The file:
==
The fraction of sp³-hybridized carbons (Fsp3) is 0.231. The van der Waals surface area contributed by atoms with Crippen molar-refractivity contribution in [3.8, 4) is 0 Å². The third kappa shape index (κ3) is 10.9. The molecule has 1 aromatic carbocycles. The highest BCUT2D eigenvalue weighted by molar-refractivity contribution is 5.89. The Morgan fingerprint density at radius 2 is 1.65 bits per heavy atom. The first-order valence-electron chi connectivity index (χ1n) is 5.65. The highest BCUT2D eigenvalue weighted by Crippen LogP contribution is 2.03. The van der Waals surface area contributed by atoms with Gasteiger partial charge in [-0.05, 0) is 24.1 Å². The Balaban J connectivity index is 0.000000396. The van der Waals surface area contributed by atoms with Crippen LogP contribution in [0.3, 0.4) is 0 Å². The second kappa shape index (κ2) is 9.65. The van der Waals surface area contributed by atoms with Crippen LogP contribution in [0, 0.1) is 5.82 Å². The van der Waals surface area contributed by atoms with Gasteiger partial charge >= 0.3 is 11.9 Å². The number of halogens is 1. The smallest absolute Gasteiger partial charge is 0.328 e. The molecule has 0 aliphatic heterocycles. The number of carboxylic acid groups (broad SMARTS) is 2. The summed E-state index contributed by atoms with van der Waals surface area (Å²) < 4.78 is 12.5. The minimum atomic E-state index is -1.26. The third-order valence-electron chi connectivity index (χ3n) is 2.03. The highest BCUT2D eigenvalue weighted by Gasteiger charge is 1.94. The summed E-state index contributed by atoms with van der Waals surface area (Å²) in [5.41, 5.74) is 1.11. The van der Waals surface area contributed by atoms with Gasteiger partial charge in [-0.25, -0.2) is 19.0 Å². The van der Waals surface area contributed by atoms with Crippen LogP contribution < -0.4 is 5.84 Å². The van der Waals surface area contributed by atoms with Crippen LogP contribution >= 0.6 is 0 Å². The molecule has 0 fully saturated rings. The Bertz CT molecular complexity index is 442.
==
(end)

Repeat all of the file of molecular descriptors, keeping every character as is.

The fraction of sp³-hybridized carbons (Fsp3) is 0.231. The van der Waals surface area contributed by atoms with Crippen molar-refractivity contribution in [3.8, 4) is 0 Å². The third kappa shape index (κ3) is 10.9. The molecule has 1 aromatic carbocycles. The highest BCUT2D eigenvalue weighted by molar-refractivity contribution is 5.89. The Morgan fingerprint density at radius 2 is 1.65 bits per heavy atom. The first-order valence-electron chi connectivity index (χ1n) is 5.65. The highest BCUT2D eigenvalue weighted by Crippen LogP contribution is 2.03. The van der Waals surface area contributed by atoms with Gasteiger partial charge in [-0.05, 0) is 24.1 Å². The Balaban J connectivity index is 0.000000396. The van der Waals surface area contributed by atoms with Crippen LogP contribution in [0.3, 0.4) is 0 Å². The second kappa shape index (κ2) is 9.65. The van der Waals surface area contributed by atoms with Crippen LogP contribution in [0, 0.1) is 5.82 Å². The van der Waals surface area contributed by atoms with Gasteiger partial charge >= 0.3 is 11.9 Å². The number of halogens is 1. The smallest absolute Gasteiger partial charge is 0.328 e. The molecule has 0 aliphatic heterocycles. The number of carboxylic acid groups (broad SMARTS) is 2. The summed E-state index contributed by atoms with van der Waals surface area (Å²) < 4.78 is 12.5. The minimum atomic E-state index is -1.26. The third-order valence-electron chi connectivity index (χ3n) is 2.03. The highest BCUT2D eigenvalue weighted by Gasteiger charge is 1.94. The summed E-state index contributed by atoms with van der Waals surface area (Å²) in [5.41, 5.74) is 1.11. The van der Waals surface area contributed by atoms with Gasteiger partial charge in [-0.25, -0.2) is 19.0 Å². The van der Waals surface area contributed by atoms with Crippen LogP contribution < -0.4 is 5.84 Å². The van der Waals surface area contributed by atoms with Crippen LogP contribution >= 0.6 is 0 Å². The molecule has 0 fully saturated rings. The Bertz CT molecular complexity index is 442.